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The Dead School by Patrick McCabe

The Dead School (1995)

by Patrick McCabe

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364329,815 (3.51)3



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One of the best novels written in the past twenty years is The Butcher Boy by Patrick McCabe, arguably the finest contemporary Irish novelist this side of Roddy Doyle. In The Dead School, McCabe uses the time honored style of good old fashion storytelling to remind readers of the tough lot in life it was living in Ireland in the last century. More specifically, the author takes on generation gaps as personified by different approaches in classroom management by a new teacher and his firm, unyielding Catholic headmaster who hired him. Their individual actions toward one other and cumulative assumptions about each other bring ruin to both in this tragic tale that reinforces the sadness and despair that one tends to associate with the Irish of this era. ( )
  lukespapa | Jan 16, 2014 |
A quick read, and fairly original with pretty good writing. It's not something you'll teach in class, but it is something that you can relax with and become easily engaged in. Worth reading for pleasure. ( )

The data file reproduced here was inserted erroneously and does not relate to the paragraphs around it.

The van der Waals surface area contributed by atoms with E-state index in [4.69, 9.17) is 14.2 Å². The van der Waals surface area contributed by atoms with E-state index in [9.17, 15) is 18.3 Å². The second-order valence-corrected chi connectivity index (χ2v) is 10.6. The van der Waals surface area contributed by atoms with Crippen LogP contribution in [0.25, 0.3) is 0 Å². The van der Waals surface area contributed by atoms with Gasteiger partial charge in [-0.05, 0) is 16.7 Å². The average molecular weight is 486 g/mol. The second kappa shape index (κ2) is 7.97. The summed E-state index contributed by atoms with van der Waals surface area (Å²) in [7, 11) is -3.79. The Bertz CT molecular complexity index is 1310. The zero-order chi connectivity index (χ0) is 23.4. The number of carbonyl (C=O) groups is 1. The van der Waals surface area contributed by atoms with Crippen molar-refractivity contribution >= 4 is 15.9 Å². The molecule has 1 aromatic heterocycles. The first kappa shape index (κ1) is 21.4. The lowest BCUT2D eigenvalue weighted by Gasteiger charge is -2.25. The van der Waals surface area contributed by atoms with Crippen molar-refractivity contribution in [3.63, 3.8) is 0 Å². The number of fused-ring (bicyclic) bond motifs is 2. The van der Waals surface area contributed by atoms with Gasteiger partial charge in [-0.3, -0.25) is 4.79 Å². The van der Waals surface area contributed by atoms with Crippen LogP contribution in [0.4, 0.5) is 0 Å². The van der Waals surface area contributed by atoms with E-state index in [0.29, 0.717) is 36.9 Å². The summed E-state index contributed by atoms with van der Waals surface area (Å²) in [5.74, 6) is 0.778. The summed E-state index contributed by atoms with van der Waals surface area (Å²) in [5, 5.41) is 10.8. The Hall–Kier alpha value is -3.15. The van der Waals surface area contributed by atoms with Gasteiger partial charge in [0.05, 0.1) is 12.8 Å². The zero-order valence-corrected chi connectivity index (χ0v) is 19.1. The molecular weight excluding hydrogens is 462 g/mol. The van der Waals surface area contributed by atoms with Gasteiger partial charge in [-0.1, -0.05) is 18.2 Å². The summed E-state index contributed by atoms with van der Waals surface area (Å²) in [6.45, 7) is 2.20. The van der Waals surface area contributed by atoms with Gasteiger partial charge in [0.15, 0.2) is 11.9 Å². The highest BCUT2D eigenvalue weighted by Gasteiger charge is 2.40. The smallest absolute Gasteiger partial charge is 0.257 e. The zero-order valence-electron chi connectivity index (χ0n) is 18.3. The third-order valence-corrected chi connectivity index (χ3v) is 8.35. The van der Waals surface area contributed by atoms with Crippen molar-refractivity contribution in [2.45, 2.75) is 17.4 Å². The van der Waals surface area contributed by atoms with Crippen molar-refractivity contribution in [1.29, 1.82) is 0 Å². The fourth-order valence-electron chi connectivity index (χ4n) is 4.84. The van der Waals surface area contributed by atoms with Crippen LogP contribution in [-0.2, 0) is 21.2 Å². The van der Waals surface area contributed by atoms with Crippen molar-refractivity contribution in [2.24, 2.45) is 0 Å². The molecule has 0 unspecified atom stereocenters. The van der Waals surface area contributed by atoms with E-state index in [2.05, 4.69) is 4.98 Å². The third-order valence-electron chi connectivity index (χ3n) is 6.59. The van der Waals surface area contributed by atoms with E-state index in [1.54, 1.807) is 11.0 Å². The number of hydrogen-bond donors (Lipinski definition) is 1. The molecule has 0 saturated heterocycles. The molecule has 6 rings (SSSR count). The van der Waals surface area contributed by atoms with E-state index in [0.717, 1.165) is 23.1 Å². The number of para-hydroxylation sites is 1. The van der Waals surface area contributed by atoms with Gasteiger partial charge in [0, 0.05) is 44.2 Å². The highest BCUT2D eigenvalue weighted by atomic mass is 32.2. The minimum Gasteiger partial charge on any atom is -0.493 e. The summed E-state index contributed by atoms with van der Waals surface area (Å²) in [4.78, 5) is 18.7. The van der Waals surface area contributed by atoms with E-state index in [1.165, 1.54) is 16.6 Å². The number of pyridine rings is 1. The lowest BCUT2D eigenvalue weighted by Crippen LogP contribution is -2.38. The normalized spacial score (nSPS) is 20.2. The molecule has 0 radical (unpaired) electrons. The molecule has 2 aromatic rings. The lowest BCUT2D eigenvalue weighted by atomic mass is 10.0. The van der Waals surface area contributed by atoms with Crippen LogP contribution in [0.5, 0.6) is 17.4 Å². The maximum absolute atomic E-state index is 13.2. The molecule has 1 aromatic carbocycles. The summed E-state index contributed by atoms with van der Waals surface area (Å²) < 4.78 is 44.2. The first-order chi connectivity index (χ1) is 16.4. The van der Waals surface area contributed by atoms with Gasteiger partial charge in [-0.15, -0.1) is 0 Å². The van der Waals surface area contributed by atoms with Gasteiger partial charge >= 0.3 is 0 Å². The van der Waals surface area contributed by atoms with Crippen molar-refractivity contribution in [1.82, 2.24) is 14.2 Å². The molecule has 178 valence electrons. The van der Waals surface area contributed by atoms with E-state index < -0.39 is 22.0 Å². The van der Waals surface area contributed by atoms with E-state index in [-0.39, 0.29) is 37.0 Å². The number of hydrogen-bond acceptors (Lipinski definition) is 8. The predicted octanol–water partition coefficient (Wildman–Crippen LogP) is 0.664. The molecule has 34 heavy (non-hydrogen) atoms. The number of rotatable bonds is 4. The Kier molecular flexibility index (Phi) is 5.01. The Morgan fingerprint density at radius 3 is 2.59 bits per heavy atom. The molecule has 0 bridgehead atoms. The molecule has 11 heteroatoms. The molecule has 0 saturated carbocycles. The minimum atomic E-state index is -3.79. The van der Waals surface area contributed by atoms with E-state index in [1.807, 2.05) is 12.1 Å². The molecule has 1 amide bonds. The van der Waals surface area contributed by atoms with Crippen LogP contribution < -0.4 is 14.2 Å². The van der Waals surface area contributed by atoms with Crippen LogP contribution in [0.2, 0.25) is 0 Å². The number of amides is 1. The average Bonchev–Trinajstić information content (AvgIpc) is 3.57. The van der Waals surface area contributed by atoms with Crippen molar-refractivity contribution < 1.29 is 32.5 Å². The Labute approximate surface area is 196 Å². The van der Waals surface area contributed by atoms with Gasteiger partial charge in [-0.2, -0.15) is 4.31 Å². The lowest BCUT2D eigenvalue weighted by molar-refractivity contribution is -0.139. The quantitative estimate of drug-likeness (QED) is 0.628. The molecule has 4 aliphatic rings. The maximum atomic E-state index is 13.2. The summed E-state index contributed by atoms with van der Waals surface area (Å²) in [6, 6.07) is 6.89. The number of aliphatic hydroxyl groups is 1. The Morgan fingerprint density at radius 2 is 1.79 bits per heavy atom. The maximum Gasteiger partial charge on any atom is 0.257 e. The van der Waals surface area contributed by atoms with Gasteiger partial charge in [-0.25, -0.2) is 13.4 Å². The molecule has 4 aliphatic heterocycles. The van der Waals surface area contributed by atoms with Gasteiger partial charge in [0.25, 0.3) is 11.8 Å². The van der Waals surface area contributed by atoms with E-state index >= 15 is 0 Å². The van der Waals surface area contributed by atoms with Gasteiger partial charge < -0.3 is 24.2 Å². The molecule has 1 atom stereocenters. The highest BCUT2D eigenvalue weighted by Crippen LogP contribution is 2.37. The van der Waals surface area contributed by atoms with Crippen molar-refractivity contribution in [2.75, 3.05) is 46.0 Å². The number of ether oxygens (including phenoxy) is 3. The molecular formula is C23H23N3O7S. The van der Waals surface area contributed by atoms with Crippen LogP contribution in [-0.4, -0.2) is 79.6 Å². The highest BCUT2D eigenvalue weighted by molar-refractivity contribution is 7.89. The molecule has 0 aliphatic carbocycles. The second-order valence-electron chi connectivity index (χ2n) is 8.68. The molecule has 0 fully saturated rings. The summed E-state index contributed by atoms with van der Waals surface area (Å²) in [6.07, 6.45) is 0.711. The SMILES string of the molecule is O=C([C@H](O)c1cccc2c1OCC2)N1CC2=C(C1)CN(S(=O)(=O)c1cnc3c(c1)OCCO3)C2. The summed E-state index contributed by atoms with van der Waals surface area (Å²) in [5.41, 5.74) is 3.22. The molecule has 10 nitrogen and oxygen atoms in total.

whitewavedarling | Jun 7, 2007 |
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Amazon.com Amazon.com Review (ISBN 0330339451, Paperback)

"All it takes is one thing to go wrong and then--well everything else decides to follow suit I'm afraid. Mr Sun, who a minute before was saying, 'Hello! I'm Mr Sun! I'm your friend on this happy picnic day!' is opening up a big sunny mouth full of razor teeth." Macabre humor, grisly horrors, likeable characters, madness and pathos, shrewd allusions to pop songs and movies, and a supple prose style that sounds like Irish speech when read aloud--Patrick McCabe does it all. The Dead School is a dazzling novel, more complex and even more gripping than McCabe's The Butcher Boy. Here are the stories of two very different Irishmen, from different generations, whose lives intersect for a brief and mutually destructive time, and then continue, in misery, apart. McCabe deftly avoids the easy or dramatic ending and delivers instead the saddest, funniest, most horrible ending of all because it is so true to life.

(retrieved from Amazon Thu, 12 Mar 2015 18:23:35 -0400)

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The clash of two men representing the two faces of Ireland, revolutionary and bourgeois. Both teach at the same boys' school. One is a tyrannical headmaster, the son of an IRA man killed by the Black and Tans, the second is a with-it reformer whose father did not fight, but committed suicide. The novel chronicles the boys' different reactions to the two men. By the author of The Butcher Boy.… (more)

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